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  • Writer's pictureSorina I. Crisan, PhD

Public Speaking & Psychological Distance: U.S. Perceptions of South Vietnam & of Its Allies AUS & FR

How did the U.S. administration justify its intervention in South Vietnam? And, what was the U.S. perception of its allies, France and Australia, when trying to persuade them to join its military intervention in support of the South Vietnamese government’s fight against North Vietnam? Following is a brief article, based on excerpts from Crisan's PhD thesis, that explains the rhetoric employed by U.S. political figures to address the aforementioned themes and to portray the U.S. administration's perceived psychological closeness to, or agreement with, Australia and its perceived psychological distancing from, or disagreement with, France.

By Sorina I. Crisan, PhD.

Photo by Lucrezia Carnelos. Speech by John F. Kennedy.
Photo by Lucrezia Carnelos

What was the U.S. rationale for a potential military intervention in South Vietnam?

The U.S.A. built its main argument for the “need” to intervene and support the South Vietnamese government’s fight against the North and against Communism around (a) the security concerns for the country itself; (b) the political instability and a lack of independence; and (c) the perceived hypothetical threat that this crisis would inflict not only on the region but on the world at large.

What was U.S. perception of the situation in South Vietnam, before the war started?

In the quote blow, President John F. Kennedy succinctly describes his views of the past, the present (in July 1963), and the future expected upheavals facing Vietnam (as perceived by his administration): the previous two decades of war; the social/political division and “guerrilla activity and murder” confronting the country in 1963; and the uncertain future that might lead to the “collapse not only of South Viet-Nam, but Southeast Asia” if the U.S.A. did not persevere with its “influence” on and assistance of Vietnam’s government. While acknowledging that the final “decision” is ultimately “theirs” (i.e., South Vietnam’s), the President argued that the U.S.A. would nonetheless “stay there” for however long needed in order to bring about a “stable government,” “national independence,” and avoid the “collapse” and subsequent takeover of the region by the enemy. The quotation concludes with an acknowledgement of the population’s ongoing state of victimhood, while at the same time makes a clear distinction, and thus a social psychological distancing, between the Americans and the South Vietnamese whom were “going through a harder time than we have had to go through.”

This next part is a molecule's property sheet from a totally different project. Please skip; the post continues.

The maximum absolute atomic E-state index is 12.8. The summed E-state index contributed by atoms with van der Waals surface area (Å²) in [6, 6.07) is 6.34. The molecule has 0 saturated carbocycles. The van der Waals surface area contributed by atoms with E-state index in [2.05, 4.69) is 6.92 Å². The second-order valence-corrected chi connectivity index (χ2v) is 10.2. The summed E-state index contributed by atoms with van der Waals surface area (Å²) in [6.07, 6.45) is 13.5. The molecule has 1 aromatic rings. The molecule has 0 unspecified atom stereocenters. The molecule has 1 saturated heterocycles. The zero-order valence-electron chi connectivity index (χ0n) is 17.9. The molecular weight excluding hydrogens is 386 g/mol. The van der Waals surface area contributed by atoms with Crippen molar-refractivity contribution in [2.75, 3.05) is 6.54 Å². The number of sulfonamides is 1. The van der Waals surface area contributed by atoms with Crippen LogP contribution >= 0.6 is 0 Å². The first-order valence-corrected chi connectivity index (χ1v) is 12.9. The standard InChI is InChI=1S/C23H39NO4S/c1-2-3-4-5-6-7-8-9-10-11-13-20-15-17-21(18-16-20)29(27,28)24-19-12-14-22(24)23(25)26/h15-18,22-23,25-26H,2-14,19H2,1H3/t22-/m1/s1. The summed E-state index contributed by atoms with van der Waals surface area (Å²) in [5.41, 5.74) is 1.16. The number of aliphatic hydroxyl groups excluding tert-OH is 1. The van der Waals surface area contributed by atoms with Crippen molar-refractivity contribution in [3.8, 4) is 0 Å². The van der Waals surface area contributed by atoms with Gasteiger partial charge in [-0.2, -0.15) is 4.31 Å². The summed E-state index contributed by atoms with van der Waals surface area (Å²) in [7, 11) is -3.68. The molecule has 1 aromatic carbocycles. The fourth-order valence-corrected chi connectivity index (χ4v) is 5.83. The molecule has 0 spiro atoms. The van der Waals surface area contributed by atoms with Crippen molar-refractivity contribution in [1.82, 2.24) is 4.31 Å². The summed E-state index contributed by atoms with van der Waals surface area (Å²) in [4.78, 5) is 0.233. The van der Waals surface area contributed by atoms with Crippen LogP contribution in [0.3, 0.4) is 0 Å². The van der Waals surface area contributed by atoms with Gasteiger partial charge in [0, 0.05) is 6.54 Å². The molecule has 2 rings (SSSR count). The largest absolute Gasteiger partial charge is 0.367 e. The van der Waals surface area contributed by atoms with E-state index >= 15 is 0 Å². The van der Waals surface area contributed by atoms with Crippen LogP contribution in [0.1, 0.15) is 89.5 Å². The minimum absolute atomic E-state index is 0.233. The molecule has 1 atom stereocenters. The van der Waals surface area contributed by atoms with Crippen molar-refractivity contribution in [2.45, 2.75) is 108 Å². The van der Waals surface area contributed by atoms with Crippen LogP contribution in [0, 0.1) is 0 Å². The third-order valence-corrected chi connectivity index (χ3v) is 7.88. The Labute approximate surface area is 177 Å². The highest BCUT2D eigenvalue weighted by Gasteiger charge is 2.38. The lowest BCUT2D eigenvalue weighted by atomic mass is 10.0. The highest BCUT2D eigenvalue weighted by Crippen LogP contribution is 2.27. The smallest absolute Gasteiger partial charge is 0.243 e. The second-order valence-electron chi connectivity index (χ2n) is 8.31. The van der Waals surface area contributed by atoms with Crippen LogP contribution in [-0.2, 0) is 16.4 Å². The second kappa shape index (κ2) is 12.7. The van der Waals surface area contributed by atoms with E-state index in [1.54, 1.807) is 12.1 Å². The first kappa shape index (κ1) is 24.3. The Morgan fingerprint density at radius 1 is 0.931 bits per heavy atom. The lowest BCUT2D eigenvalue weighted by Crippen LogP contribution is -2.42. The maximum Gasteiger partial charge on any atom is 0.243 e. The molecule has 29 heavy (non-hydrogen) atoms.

We all have to realize, that Viet-Nam has been in war for 20 years. The Japanese came in, the war with the French, the civil war which has gone on for 10 years, and this is very difficult for any society to stand. It is a country which has got a good many problems and it is divided, and there is guerrilla activity and murder and all of the rest. Compounding this, however, now is a religious dispute. I would hope this would be settled, because we want to see a stable government there, carrying on a struggle to maintain its national independence. We believe strongly in that. We are not going to withdraw from that effort. In my opinion, for us to withdraw from that effort would mean a collapse not only of South Viet-Nam, but Southeast Asia. So we are going to stay there. We hope with the great effort which is being carried by the Vietnamese themselves, and they have been in this field a lot longer than we have, and with a good deal more deaths and casualties, that behind this military shield put up by the Vietnamese people they can reach an agreement on the civil disturbances and also in respect for the rights of others. That’s our hope. That’s our effort. That – we’re bringing our influence to bear. And the decision is finally theirs, but I think that before we render too harsh a judgment on the people, we should realize that they are going through a harder time than we have had to go through (Kennedy, 1963).

The perceived enemy to which Kennedy referred was broadly speaking Communism and more specifically the “Communist regime in North Vietnam” as argued by the then U.S. Secretary of State, Dean Rusk (Rusk, 1961a). Further, U.S. involvement in South Vietnam was presented by the Kennedy administration to be a result of the request made by the Government of South Vietnam to help defend itself against “the ruthless campaign by which the Communist regime in North Viet-Nam has been trying to conquer South Viet-Nam.” Pointing to the proof of Communist North Vietnam’s “threat to the independence and territorial integrity of a free country and its people” and the “serious threat to the peace,” made available in the above-mentioned report, Rusk argued that the U.S.A. “hope[d]” that its allies would join in providing “assistance to South Viet-Nam until such time as the Communists have halted their acts of violence and terror,” especially as the “Government of South Viet-Nam realize[d] this [need for assistance and help] and ha[d] welcomed support from the non-Communist world” (Rusk, 1961a).